India is known for its vast culinary feasts, which one can explore and taste in almost every single nook and corner of this amazing country. People who travel through the country can experience many flavors and cuisines since each state has its own specialty and one may take more than a few lifetimes to fully understand and taste the food. The North Indian Cuisines are very different from that of South India and same goes in the case of East and West India as well. The food industry of India has seen a considerable growth in past, and for this reason and intent, the scope of culinary tours to India has also risen remarkably.
There can be few things more frustrating than when a tourist goes into a restaurant in India and complains that there is no korma on the menu. The chefs must want to take out a giant map of the country, label the regions and their culinary influences and then point out that korma is in fact from a Mughal tradition, emanating from Pakistan, Bangladesh and Northern India. The map of Indian food is as varied as its landscapes, cultures and historical influences. One thing that is common throughout all of India, however, is the cultural importance of food. How it has been influenced by colonists, religion, spice traders and of course, the climate. And most importantly, the culture of eating together as a family or with friends is what makes the culinary experience in India most delicious of all.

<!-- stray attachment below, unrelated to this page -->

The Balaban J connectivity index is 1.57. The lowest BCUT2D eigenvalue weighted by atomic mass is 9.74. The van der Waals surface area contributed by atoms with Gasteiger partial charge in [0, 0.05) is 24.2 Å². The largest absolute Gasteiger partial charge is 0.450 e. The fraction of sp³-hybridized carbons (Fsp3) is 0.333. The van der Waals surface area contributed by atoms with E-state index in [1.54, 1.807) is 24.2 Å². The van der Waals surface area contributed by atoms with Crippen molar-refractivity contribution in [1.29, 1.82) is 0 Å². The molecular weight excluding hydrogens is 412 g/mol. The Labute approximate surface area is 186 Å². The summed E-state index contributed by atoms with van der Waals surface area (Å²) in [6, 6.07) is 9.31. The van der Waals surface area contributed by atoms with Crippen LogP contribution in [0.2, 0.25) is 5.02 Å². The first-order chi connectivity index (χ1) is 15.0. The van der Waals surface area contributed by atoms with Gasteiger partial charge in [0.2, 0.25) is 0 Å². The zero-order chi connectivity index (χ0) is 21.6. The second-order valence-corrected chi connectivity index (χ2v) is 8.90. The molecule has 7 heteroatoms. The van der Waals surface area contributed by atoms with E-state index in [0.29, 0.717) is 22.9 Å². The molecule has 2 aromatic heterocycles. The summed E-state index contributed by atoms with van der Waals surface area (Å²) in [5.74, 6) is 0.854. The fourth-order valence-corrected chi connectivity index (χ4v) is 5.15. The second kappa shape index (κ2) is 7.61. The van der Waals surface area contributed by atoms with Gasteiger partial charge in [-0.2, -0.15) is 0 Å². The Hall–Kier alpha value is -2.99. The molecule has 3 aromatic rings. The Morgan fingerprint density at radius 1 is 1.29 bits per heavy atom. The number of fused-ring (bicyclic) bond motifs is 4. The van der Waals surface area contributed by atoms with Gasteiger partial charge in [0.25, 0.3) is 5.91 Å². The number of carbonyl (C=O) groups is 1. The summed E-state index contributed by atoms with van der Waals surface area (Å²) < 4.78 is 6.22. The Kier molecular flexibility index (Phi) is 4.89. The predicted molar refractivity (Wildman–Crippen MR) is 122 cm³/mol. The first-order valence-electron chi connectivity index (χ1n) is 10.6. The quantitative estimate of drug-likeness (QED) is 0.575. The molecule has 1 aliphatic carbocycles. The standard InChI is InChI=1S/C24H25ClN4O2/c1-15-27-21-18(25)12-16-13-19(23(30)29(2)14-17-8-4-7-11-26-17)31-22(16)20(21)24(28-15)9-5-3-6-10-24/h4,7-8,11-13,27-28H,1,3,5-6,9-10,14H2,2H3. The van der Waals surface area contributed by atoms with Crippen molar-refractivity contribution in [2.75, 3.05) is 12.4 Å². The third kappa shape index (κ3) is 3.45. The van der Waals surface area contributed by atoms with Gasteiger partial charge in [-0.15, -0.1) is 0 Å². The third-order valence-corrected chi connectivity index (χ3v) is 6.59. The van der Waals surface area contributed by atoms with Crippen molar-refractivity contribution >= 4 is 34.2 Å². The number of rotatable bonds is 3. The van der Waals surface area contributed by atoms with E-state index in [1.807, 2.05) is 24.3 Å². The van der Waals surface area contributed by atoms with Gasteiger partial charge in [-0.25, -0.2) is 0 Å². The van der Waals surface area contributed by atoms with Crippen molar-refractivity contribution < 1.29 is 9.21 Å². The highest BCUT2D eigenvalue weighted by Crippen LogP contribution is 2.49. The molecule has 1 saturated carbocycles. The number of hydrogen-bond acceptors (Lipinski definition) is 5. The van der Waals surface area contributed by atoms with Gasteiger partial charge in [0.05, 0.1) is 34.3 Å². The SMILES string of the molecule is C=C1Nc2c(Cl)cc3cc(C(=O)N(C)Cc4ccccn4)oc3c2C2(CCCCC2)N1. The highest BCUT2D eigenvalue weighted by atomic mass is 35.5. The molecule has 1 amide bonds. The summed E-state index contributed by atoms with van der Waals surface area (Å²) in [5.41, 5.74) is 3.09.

Indian food is as varied as the country itself, with every region having its own specialties. It therefore, does not always have to be “hot” nor can any one dish be labelled a “curry.” (That said, many Indian cuisines can be pungent to those unaccustomed to it. Even if you have eaten at Indian restaurants outside India, remember that many such establishments tone down the spice quotient for local tastes) Most dishes with a gravy are normally called curries but are prepared with a different masala (a combination of spices and seasonings) containing among other things coriander, cumin, garlic, onions ginger, turmeric, chillies, cardamom, nutmeg, black pepper, cloves cinnamon, bay leaves, saffron, mace and nutmeg; all the aromas and flavors that brought traders to India for centuries.